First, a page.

Researchers estimate that 28 infections were prevented in 2010 to 2011, resulting in an estimated cost savings of between $168,000 and $280,000 for the hospital in just one year. Assuming a nationwide annual incidence of 1.7 million total SSIs per year, researchers estimate widespread application of the Johns Hopkins safety program across all surgical specialties could save more than $100 million annually.
The team’s approach is based on a program developed and championed by patient safety experts in Hopkins’ Armstrong Institute for Patient Safety and Quality. The Comprehensive Unit-based Safety Program, or “CUSP" for short, emphasizes careful measurement of a safety issue, research to develop a likely solution and team-driven culture changes that eliminate barriers to challenging unsafe practice.
A similar CUSP program developed by Peter Pronovost, MD, PhD, Armstrong Institute director and senior vice president for patient safety and quality at Johns Hopkins Medicine, dramatically reduced central line-associated bloodstream infections in intensive care units, first in the state of Michigan and now in hospitals across the country and around the world. Designed to make mistakes more transparent and use it and other tools to improve the culture of safety, CUSP relies heavily on “local staff" training in the science of safety—how to identify problems, report them, measure them, plan and implement corrections and measure again, Wick said. It also embraces discussions about improving communication and teamwork.
“The benefits of a bottom-up versus a top-down approach to patient safety were immediately obvious," said Wick, noting that after the CUSP team formed, front-line staff were quick to point out inconsistencies in delivering preventative antibiotics. “We were able to clear up misconceptions and concerns related to nephrotoxicity and medication allergies pretty quickly," she said.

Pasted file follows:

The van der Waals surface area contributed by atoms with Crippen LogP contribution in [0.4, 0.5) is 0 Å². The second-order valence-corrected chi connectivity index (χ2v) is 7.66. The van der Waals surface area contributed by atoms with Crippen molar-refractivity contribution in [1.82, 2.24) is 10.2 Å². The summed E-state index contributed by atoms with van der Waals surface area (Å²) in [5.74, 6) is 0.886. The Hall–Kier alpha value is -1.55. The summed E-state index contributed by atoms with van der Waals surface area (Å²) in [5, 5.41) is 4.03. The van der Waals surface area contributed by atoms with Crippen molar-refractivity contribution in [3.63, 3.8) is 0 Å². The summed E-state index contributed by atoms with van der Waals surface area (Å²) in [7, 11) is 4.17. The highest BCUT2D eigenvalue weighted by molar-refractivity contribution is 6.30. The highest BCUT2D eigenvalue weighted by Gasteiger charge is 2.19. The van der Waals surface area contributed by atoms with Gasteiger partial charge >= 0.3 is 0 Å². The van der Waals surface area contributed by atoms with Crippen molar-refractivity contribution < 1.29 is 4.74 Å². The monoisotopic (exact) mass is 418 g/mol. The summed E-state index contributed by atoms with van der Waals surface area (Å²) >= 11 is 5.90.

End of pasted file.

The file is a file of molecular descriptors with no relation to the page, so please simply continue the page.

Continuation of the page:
Based on an initial safety survey and monthly meetings, a CUSP team of surgeons, nurses, operating room technicians and anesthesiologists directly involved in the care of colorectal surgery patients identified six key interventions. Those included standardization of skin preparation; prescription of preoperative chlorhexidine showers; restricted use of by-mouth bowel cleansing solution before procedures; warming of patients in the pre-anesthesia area; adoption of enhanced sterile techniques for bowel and skin portions of the case; and addressing lapses in prophylactic antibiotics.
Active support and participation by a senior hospital executive—a necessary component for the success of CUSP—ensured that staff had access to resources needed for quick, evidence-based interventions to reduce risks to patients, Wick reported.
“By bringing together front-line providers with hospital administrators, the program bridges a growing divide in healthcare," Makary said, noting one effect of what he describes as a record number of hospital mergers and acquisitions in recent years.